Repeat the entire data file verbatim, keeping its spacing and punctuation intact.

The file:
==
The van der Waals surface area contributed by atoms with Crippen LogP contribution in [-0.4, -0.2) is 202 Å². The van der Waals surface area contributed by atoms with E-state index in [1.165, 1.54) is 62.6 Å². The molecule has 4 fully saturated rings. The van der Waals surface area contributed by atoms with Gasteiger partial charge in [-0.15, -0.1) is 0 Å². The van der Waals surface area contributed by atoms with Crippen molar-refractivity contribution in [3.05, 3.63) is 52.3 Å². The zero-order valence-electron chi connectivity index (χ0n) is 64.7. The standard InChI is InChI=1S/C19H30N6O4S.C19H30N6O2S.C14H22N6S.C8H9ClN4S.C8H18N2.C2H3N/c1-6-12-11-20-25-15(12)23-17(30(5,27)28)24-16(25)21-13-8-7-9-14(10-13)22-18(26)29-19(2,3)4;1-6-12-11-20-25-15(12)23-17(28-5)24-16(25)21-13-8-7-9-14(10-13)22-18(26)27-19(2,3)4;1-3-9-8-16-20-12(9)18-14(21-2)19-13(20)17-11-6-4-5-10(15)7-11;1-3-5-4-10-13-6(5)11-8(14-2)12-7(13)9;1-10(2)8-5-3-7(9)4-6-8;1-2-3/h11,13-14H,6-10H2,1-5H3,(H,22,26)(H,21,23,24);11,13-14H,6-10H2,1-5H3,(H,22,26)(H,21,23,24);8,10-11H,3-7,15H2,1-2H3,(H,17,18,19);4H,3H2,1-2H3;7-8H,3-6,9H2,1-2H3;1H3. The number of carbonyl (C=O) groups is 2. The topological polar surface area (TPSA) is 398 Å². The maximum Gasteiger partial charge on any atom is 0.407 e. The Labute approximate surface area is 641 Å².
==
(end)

The van der Waals surface area contributed by atoms with Crippen LogP contribution in [-0.4, -0.2) is 202 Å². The van der Waals surface area contributed by atoms with E-state index in [1.165, 1.54) is 62.6 Å². The molecule has 4 fully saturated rings. The van der Waals surface area contributed by atoms with Gasteiger partial charge in [-0.15, -0.1) is 0 Å². The van der Waals surface area contributed by atoms with Crippen molar-refractivity contribution in [3.05, 3.63) is 52.3 Å². The zero-order valence-electron chi connectivity index (χ0n) is 64.7. The standard InChI is InChI=1S/C19H30N6O4S.C19H30N6O2S.C14H22N6S.C8H9ClN4S.C8H18N2.C2H3N/c1-6-12-11-20-25-15(12)23-17(30(5,27)28)24-16(25)21-13-8-7-9-14(10-13)22-18(26)29-19(2,3)4;1-6-12-11-20-25-15(12)23-17(28-5)24-16(25)21-13-8-7-9-14(10-13)22-18(26)27-19(2,3)4;1-3-9-8-16-20-12(9)18-14(21-2)19-13(20)17-11-6-4-5-10(15)7-11;1-3-5-4-10-13-6(5)11-8(14-2)12-7(13)9;1-10(2)8-5-3-7(9)4-6-8;1-2-3/h11,13-14H,6-10H2,1-5H3,(H,22,26)(H,21,23,24);11,13-14H,6-10H2,1-5H3,(H,22,26)(H,21,23,24);8,10-11H,3-7,15H2,1-2H3,(H,17,18,19);4H,3H2,1-2H3;7-8H,3-6,9H2,1-2H3;1H3. The number of carbonyl (C=O) groups is 2. The topological polar surface area (TPSA) is 398 Å². The maximum Gasteiger partial charge on any atom is 0.407 e. The Labute approximate surface area is 641 Å².